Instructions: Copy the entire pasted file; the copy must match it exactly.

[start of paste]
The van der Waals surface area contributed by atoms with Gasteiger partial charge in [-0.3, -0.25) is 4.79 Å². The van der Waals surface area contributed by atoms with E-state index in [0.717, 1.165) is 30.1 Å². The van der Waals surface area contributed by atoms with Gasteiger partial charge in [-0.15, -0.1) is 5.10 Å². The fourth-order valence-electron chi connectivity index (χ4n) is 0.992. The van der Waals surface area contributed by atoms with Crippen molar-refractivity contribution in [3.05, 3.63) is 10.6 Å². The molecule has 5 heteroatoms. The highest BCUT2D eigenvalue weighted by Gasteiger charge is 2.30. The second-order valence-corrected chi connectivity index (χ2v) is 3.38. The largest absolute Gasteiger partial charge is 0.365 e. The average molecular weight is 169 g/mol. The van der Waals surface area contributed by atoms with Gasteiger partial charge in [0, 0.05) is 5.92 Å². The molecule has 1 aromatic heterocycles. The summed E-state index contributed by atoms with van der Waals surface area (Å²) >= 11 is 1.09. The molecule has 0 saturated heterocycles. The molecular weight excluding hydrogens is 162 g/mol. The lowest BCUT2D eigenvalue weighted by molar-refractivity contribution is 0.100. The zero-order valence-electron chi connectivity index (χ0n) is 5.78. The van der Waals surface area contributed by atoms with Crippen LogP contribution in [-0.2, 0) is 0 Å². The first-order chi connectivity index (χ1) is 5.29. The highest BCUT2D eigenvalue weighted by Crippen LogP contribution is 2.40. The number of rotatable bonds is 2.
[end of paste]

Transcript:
The van der Waals surface area contributed by atoms with Gasteiger partial charge in [-0.3, -0.25) is 4.79 Å². The van der Waals surface area contributed by atoms with E-state index in [0.717, 1.165) is 30.1 Å². The van der Waals surface area contributed by atoms with Gasteiger partial charge in [-0.15, -0.1) is 5.10 Å². The fourth-order valence-electron chi connectivity index (χ4n) is 0.992. The van der Waals surface area contributed by atoms with Crippen molar-refractivity contribution in [3.05, 3.63) is 10.6 Å². The molecule has 5 heteroatoms. The highest BCUT2D eigenvalue weighted by Gasteiger charge is 2.30. The second-order valence-corrected chi connectivity index (χ2v) is 3.38. The largest absolute Gasteiger partial charge is 0.365 e. The average molecular weight is 169 g/mol. The van der Waals surface area contributed by atoms with Gasteiger partial charge in [0, 0.05) is 5.92 Å². The molecule has 1 aromatic heterocycles. The summed E-state index contributed by atoms with van der Waals surface area (Å²) >= 11 is 1.09. The molecule has 0 saturated heterocycles. The molecular weight excluding hydrogens is 162 g/mol. The lowest BCUT2D eigenvalue weighted by molar-refractivity contribution is 0.100. The zero-order valence-electron chi connectivity index (χ0n) is 5.78. The van der Waals surface area contributed by atoms with Crippen LogP contribution in [-0.2, 0) is 0 Å². The first-order chi connectivity index (χ1) is 5.29. The highest BCUT2D eigenvalue weighted by Crippen LogP contribution is 2.40. The number of rotatable bonds is 2.